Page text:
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Christ, to be an effectual mean of conveying instruction to the ignorant, and to them that are out of the way? Is it foolishness to lecture on languages and philosophy, on law ' and medicine, on politics and history? Are not multitụdes, in this manner, well instructed in these sciences? and, are no means to be employed for acquiring the knowledge of divinity

All nonsense! How unseemly the expression in the mouth of one who retains the name, at least, of a Christian ! :. What consistency is there between your external profession and the sentiment by which you so rudely pour your contempt on the preaching of Christ? “Nonsense! After such a reflection on your own, need you be put in mind how much you insult the understanding of others, not merely of the lower orders, but of those who have been the first ornaments of their •ge and their country, in regard to the improvement of their minds? Will he not be reckoned more brutish than any man, who condemns that which has been so highly valued by the Boyles and the Lockes, the New tops and Addisons of our own and of every other country?.

It is all nonsense! What impiety in the expression, when we know that the office of the ministry is an ordinance of God ever since the Fall!for to the Old Testament church was the gospel preached, as well as unto us. Did not the blood of every victim, laid 'upon the altar of God as a substitute for guiliy man, impressively proclaim peace on earth, and goodwill towards men? How beautiful in the most remote, as well as in later times) were the feet of them that brought good tidings, that published salvation, that said unto Zion, l'hy God reigneth! Was not Christ himself given for a light to the Gentiles? In the days of his flesh, did he not preach righteousness in the great congregation? Did not his lips keep knowledge? Many found, in their happy experience, that he had the tongue of the learned. His most inveterate. enemies. were obliged to confess, 'Never man spake like this man. Christ, who hath all power in Heaven and on earth, gave commission to his apostles, saying, 'Go ye into all the world, and preachi the gospel to every creature; and they went forth . (in obedience to his command after his ascension) and preached everywhere, the Lord working with them, and confirming the word with signs following.' Still Christ'gives some apostles, some pastors and teachers, for the perfecting of the saints, for the work of the ministry ;' and have you the courage to call that foolishness which, by the only wise God, is appointed and blessed for the salvation of mankind ? 'for it hath pleased God, by the foolishness of preaching, to save them that believe. That the foolishness of God is wiser than men, is abundantly evident from the glorious triumphs of the gospel over darkness, error, and superstition. Jews and Gentiles can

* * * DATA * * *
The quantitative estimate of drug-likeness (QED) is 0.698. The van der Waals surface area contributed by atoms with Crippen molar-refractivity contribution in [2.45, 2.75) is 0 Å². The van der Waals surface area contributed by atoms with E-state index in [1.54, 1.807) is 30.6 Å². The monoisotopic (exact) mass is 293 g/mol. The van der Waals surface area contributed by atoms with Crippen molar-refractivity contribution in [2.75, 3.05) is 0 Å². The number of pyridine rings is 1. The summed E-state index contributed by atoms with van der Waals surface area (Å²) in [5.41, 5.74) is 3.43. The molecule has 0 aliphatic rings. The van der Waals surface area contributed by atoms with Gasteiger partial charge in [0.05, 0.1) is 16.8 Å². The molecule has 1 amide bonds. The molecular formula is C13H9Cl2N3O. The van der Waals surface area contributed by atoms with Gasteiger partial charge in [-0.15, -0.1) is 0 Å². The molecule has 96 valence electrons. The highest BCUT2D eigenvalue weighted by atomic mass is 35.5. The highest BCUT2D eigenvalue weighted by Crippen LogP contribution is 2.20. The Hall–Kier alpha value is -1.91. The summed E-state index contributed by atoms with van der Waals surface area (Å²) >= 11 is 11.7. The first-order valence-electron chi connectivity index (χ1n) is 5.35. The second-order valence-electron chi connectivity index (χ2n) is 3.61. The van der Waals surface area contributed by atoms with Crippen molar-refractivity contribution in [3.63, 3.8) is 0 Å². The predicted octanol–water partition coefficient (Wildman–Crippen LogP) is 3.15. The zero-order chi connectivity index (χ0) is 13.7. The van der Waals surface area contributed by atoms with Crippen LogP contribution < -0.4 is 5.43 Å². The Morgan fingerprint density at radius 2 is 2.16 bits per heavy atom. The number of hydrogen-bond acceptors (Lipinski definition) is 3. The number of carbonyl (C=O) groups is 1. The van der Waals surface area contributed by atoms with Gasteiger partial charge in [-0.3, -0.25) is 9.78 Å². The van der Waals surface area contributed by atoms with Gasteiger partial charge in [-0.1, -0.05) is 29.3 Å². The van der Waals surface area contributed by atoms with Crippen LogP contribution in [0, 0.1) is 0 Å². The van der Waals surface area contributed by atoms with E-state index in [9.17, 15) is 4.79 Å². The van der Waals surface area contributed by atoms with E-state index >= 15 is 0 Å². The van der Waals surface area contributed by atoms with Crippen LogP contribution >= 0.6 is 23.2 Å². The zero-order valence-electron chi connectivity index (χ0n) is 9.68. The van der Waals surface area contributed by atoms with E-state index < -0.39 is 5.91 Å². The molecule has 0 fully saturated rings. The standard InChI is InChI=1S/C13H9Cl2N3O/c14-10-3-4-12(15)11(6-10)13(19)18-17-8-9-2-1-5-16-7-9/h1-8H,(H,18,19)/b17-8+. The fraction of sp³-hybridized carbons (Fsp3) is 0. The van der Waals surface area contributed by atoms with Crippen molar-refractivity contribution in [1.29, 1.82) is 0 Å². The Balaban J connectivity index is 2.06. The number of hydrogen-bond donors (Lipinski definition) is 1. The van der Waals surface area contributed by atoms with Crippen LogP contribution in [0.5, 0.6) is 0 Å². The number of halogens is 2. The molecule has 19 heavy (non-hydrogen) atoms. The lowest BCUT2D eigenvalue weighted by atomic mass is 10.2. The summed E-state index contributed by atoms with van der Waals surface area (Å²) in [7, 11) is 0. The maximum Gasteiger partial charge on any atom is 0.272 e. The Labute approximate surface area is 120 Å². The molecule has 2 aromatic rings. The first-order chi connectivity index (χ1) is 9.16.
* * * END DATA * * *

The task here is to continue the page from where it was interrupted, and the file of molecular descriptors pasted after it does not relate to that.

attest the truth of this. Does not that which had so happy ah influence on Mary Magdalene, on Saul of Tarsus, on the jailor at Philippi, on Manasseh, and on many others, deserve a very different epithet? : Why talk at this rate of that which has been productive of the most blessed effects on the minds and on the conduct of mankind? What is wisdoin, if this be folly? Where shall you find good news and glad tidings .equal to these? Where is that law which can be compared to this, the spirit of which is, “ All things, whatsoever ye would that men should do unto you, do ye even so to them? What can promote the felicity of men, bath here and hereafter, if this be: despised ?

It is all nonsense! To you, perhaps, it may be foolishness. By repeating the assertion so confidently, will you lay ús under the necessity of giving you credit, so far at least as you yourself are concerned ? Though your understanding be darkened; though it be true that the natural man receiveth not the things of the Spirit of God, others may see clearly. They may know the mysteries of the kingdom. • The spiritual man judgeth all things.' To you they may be foolishness; neither may you know them, because they are spiritually discerned. You cannot, therefore, be admitted as a judge. You know what to think of a blind man pretending to be a judge of your own art. Who would appeal to him, so far as light and shade are concerned? Who, that is a perfect master of arranging both, would believe him when he denied their existence ? - and can We credit them who cannot see afar off, when they bring down to their own level the wisdom of all those who know Him that is true, who see light in his light clearly, - who know the doctrines of the gospel, who believe theni, who rely on them for eteľnity, who would rather suffer the loss of all things than be moved away from the hope of the gospel ! .